Instead, it brings together body, mind and spirit, through 52 moves from the dance arts, the healing arts and the martial arts to create not an exercise program, but a life practice. Although, in case you're wondering (and as Debbie always says), "You will get a great ass doing Nia." But that's just one part of the deal.

Nia is based on a belt system White, Green, Blue, Brown and Black. They are intended for both instructors and those wanting to deepen their practice (although Green is designed solely for instructors). After completing the White Belt, a practitioner can become licensed to teach. Nia Technique is headquartered in Portland, Oregon, and provides shockingly comprehensive continuing education for its instructors, which explains why they're so good.

I have my White Belt and my Blue Belt, which involved one incredibly intensive week of training for each. I'm talking 10-hour days full of dancing and presentations. And although I could "do" Nia just fine before becoming a White or a Blue Belt, learning all of the philosophy and reasoning and science behind Nia has benefited my practice ten-fold. I don't know if I'll ever teach. But I plan to earn all of my belts regardless.

I practice three to five days a week when I can. And I am thrilled to report that there are no longer any thong leotards or wristbands in my wardrobe. I've traded them in for brightly colored tanks, bell bottomed pants and other flowy or yoga-type clothes from Nia Wear, Margarita, Tdama, Ipseity, Melodia and others. You can wear whatever you like. But, I have to admit, I do love getting dressed for class. And I love the way the clothes look in motion when I see my reflection in the studio mirror. It reminds me of playing dressing up and dancing around the living room when I was a kid. Anything goes, you know?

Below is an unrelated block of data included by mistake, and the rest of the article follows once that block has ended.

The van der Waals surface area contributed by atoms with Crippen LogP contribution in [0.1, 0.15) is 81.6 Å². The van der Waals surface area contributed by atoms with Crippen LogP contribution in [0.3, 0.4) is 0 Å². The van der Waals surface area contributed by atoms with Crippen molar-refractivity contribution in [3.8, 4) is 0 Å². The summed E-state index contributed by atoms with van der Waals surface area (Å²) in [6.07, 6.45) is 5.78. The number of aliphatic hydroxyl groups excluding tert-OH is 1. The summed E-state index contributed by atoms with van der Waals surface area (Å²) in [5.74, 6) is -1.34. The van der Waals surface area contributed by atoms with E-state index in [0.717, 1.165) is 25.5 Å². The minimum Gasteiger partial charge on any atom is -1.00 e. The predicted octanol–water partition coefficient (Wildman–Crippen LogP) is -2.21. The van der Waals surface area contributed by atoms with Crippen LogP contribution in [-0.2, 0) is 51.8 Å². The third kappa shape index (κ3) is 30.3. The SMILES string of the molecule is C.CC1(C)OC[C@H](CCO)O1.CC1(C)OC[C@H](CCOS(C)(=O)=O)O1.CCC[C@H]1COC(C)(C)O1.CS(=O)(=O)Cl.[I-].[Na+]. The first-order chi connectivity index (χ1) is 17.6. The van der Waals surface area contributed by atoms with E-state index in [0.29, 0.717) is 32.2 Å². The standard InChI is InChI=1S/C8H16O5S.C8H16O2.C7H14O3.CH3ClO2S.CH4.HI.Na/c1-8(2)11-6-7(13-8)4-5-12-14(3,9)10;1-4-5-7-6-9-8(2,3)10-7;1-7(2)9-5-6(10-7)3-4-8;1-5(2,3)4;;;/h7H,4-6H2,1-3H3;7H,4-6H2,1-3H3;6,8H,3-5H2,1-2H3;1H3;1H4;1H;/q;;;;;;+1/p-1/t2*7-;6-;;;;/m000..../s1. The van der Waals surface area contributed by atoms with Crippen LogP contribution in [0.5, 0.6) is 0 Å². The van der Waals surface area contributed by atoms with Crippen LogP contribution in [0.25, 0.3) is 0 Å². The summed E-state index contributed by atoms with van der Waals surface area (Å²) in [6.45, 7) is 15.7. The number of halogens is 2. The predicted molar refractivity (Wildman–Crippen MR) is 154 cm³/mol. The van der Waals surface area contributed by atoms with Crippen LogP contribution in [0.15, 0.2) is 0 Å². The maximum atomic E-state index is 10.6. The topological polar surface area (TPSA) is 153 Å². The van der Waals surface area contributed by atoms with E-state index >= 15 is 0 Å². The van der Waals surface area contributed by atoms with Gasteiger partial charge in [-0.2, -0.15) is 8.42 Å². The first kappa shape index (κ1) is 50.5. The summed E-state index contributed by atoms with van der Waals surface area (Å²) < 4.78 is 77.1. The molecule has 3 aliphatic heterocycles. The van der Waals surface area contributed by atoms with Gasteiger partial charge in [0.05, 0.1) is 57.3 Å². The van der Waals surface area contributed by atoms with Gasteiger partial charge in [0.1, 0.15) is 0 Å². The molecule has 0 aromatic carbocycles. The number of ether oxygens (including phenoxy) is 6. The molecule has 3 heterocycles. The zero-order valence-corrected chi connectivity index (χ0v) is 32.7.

Nia, in its simplest form, is a dance class, a truly fun, "anyone can do it" dance class. But in its entirety, it is so much more. In Debbie's words, it's about becoming a "sensation scientist." It's about listening to your body and its needs and moving according to that instead of simply according to the instructor. He or she will give you the moves. But your body will dictate how you do them. High kicks or low? Plank or hands and knees? Full out or mellow? And it can change from song to song, day to day, class to class. It's not about mimicking the teacher. It's about getting what you need. It's about the joy of movement.

And that is what keeps me going back to class day after day. My body craves that hour when it gets to be in charge. It hates sitting in a chair and being forced to type for hours on end. It hates high heels. It hates waiting in line. So, it loves when it gets to be in charge and it rewards me by not causing me pain when I do have to make it do some of the activities that it would prefer not to do. I love my body. That's why I do Nia.

A former college English instructor, Jenny Block is a freelance writer for numerous print and online publications and the author of Open: Love, Sex, and Life in an Open Marriage. She is also the bi-monthly sex columnist for FoxNews.com. Read her blog on Red Room.